Good morning! California election results are still trickling in. Here’s the latest.


The following ballot measures have not been called:

  • Proposition 14, the measure to to issue $5.5 billion in bonds for stem cell research. The measure is leading slightly, 51.1% to 48.9%.
  • Proposition 15, the split roll property tax measure that would require commercial property worth more than $3 million to be assessed at market value. The measure is failing, 51.7% to 48.3%.
  • Proposition 19, the proposal to give Californians over age 55 a property tax break if they buy a new home. The measure is leading, 51.2% to 48.8%.

As of Monday evening, the Associated Press had yet to call the following legislative races:

  • In Assembly District 36, incumbent Assemblyman Tom Lackey, R-Palmdale, has 54.6% of the vote, while Democrat Steve Fox has 45.4%.
  • In Assembly District 42, incumbent independent Chad Mayes of Yucca Valley has 56.6% of the vote, while Republican Andrew Kotyuk has 43.4%.
  • In Assembly District 55, incumbent Republican Phillip Chen holds 54.9% of the vote, while Democrat Andrew E. Rodriguez has 45.1%.
  • In Assembly District 59, incumbent Assemblyman Reggie Jones-Sawyer, D-Los Angeles, has 57.9% of the vote, while fellow Democrat Efren Martinez has 42.1%.
  • In Assembly District 68, incumbent Assemblyman Steven Choi, R-Irvine, has 53.1% of the vote, while Democrat Melissa Fox has 46.9%.
  • In Senate District 21, incumbent Sen. Scott Wilk, R-Santa Clarita, is up with 50.5%, while Democratic challenger Kipp Mueller has 49.5% of the vote so far.
  • In Senate District 23 in San Bernardino County, Republican Rosilicie Ochoa-Bogh has 51.7%, while Democrat Abigail Medina has 48.3% of the vote. They’re competing for an open seat held by Sen. Mike Morrell, R-Rancho Cucamonga.
  • In Senate District 29, Democratic challenger Josh Newman has 51.4% of the vote, while incumbent Sen. Ling Ling Chang, R-Diamond Bar, has 48.6%.
  • In Senate District 37, Democratic challenger Dave Min has 51.2% of the vote, while incumbent Sen. John Moorlach, R-Costa Mesa, has 48.8%.


Via Lara Korte…

Attorneys with the California Department of Justice will lead a coalition of 20 states in defending the Affordable Care Act before the nation’s highest court on Tuesday, in a case that could affect the health care of millions of Americans, including more than 20 million Californians.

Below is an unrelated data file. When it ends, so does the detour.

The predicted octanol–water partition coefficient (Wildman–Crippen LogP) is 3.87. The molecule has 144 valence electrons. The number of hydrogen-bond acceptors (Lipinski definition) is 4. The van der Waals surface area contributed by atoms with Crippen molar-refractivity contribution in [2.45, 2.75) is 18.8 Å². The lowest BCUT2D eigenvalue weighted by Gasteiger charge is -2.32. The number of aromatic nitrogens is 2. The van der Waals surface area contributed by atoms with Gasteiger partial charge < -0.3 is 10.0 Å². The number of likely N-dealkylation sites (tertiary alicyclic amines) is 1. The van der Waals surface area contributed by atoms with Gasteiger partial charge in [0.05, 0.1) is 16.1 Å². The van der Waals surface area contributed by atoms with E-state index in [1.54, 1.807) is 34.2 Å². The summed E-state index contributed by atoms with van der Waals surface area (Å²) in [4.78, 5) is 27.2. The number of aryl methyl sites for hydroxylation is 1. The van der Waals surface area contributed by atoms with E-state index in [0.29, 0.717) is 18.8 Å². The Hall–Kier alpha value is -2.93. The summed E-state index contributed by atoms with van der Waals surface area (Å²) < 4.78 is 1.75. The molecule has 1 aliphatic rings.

The plaintiffs in the case are led by the state of Texas, and argue that the individual mandate portion of the Affordable Care Act, often called Obamacare, is unconstitutional. California Attorney General Xavier Becerra on Monday said state attorneys will argue that the plaintiffs have no standing to challenge the act, the individual mandate is constitutional, and – if the court rules it is not constitutional – the mandate is severable from the rest of the act.

If the court rules against the act, it would mean an estimated loss of $160.2 billion in federal program funding in California alone, Becerra’s office said.

“We need the ACA more than ever right now,” Becerra said at a press conference Monday. “COVID-19 has so far infected more than 10 million Americans, and of course, a million more have lost their jobs. It has cost 12 million American workers their health care and is disproportionately affecting communities of color.”

The Affordable Care Act, which was the signature legislation passed by President Barack Obama in 2010, has been a prime target of the Trump administration. Its policies have been woven into the fabric of the American health care system, Becerra said, and destroying it could threaten health care for millions and projections for preexisting conditions.

The act has gone before the U.S. Supreme Court before, but this time faces a strong conservative majority, including the newly-appointed Justice Amy Coney Barrett. Oral arguments will be heard at 10 a.m. Eastern Time on Tuesday, but it could take months to issue a decision.

Becerra said he’s confident that President-elect Joe Biden will fight to defend and strengthen the Affordable Care Act as president, but he is unlikely to have much sway in the outcome of this court case.